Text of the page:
Abolnik C.,Onderstepoort Veterinary Institute |
Gerdes G.H.,Onderstepoort Veterinary Institute |
Sinclair M.,Western Cape Provincial Veterinary Laboratory |
Ganzevoort B.W.,Africa co |
And 7 more authors.
Avian Diseases | Year: 2010
Influenza A strains emerging from wild birds are a constant threat to South Africa's valuable ostrich industry. In 2004 and again in 2006, low pathogenicity avian influenza H5N2 strains introduced from a wild bird reservoir mutated in ostriches to high pathogenicity avian influenza (HPAI), with serious economic consequences and export bans imposed by the European Union. Although no outbreaks of notifiable avian influenza have occurred in South Africa since 2006, the H9N2 virus caused a localized outbreak where ostriches displayed symptoms of green urine, depression, and mild morbidity. Most recently, an outbreak of H10N7 in farmed Pekin ducks (Anas platyrhynchos domestica) caused increased mortalities, but this was exacerbated by a secondary Escherichia coli infection, because an intravenous pathogenicity index of 0.00 was recorded. Each of the eight gene segments of the five strains isolated from 2007 to 2009 from farmed ostriches in the Oudtshoorn region (H6N8, H9N2), Pekin ducks (H10N7, Joostenburgvlakte region), and wild Egyptian geese (Alopochen aegypticus; H1N8, Baberspan wetlands; H4N2, Oudtshoorn region) were sequenced, genetically analyzed, and compared to previous South African isolates and viruses in the public data banks. An H5N8 strain was also detected by reverse-transcription PCR in cloacal swabs from swift terns (Sterna bergii) in the Mosselbaai region during 2007, although a virus could not be isolated. Initial phylogenetic results indicate that H6N8 and H9N2 ostrich and H10N7 Pekin duck viruses originated in the wild bird population that is geographically dispersed throughout southern Africa, based on the reassortment of viral genes from birds sampled outside of the ostrich farming areas. No evidence of internal genes associated with Asian HPAI H5N1 strains were detected in the South African isolates. © 2010 American Association of Avian Pathologists.
Abolnik C.,Onderstepoort Veterinary Institute |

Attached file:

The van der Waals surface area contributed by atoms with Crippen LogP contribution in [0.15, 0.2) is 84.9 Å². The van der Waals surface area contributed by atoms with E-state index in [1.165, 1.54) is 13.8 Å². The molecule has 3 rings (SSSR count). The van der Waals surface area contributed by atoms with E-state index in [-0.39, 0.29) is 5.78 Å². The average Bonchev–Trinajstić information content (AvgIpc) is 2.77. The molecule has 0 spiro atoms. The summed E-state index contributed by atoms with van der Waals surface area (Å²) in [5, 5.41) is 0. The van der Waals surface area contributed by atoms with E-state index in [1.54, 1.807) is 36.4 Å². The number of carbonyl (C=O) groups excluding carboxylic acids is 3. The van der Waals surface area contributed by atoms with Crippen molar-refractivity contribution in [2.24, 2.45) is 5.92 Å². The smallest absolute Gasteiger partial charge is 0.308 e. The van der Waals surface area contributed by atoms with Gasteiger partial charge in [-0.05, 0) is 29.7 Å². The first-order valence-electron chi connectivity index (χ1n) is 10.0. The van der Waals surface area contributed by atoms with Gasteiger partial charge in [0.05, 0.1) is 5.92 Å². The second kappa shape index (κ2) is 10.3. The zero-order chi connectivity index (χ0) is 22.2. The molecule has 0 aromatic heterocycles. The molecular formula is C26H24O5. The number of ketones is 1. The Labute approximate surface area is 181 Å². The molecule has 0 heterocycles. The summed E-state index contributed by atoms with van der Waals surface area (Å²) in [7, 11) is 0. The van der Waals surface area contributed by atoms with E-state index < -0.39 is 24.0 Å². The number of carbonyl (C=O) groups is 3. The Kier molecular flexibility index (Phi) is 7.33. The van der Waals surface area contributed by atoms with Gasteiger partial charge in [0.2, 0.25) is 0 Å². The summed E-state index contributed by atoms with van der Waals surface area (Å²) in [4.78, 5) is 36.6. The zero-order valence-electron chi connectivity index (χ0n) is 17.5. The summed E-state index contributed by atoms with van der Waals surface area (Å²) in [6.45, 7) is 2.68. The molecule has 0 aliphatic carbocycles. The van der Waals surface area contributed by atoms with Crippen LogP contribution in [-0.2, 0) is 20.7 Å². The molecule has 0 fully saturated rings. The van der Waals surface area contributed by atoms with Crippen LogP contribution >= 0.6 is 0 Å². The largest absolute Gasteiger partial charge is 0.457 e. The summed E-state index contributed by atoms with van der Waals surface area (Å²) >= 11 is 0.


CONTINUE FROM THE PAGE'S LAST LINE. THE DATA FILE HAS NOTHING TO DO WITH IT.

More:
Abolnik C.,University of Pretoria |
Olivier A.J.,Klein Karoo International Laboratory |
Grewar J.,Provincial Government of the Western Cape |
And 2 more authors.
Avian Diseases | Year: 2012
The third outbreak of highly pathogenic avian influenza (HPAI) H5N2 in less than seven years affected ostriches of South Africa's Western Cape during 2011. Twenty farms tested PCR positive for the presence of HPAI H5N2 between March and November 2011. Three HPAI H5N2 (AI2114, AI2214, AI2512) and 1 H1N2 (AI2887) viruses were isolated during this period, but H6N2 and H1N2 infections of ostriches were also confirmed by PCR. HPAI H5N2 isolate AI2114 produced an intravenous pathogenicity index (IVPI) score of 1.37 in chickens whereas isolate AI2214 produced an IVPI score of 0.8. The former virus had an additional, predicted N-linked glycosylation site at position 88 of the hemagglutinin protein as well as an E627K mutation in the PB2 protein that was lacking from AI2214. Four variations at HA0 were detected in the PCR-positive cases. Phylogenetically, the branching order of outbreak strains indicated a lack of reassortment between outbreak strains that implied a single outbreak source and a wild duck origin for the progenitor outbreak strain. The 2011 outbreak strains had no genetic relationships to the previous 2004 and 2006 HPAI H5N2 outbreak viruses. Molecular clock analysis based on the N2 neuraminidase genes estimated a recent common ancestor for the outbreak tentatively dated at September 2010. Deep sequencing results of 16 clinical PCR-positive samples yielded data in the range of 573 to 12,590 base pairs (bp), with an average of 4468 bp of total genomic sequence recovered per sample. This data was used to confirm the lack of reassortment and to assign samples into one of two epidemiologic groups to support epidemiologic tracing of the spread of the outbreak. One farm (no. 142), thought to have played a major epidemiologic role in the outbreak, was confirmed by deep sequencing to contain a mix of both epidemiologic virus groups.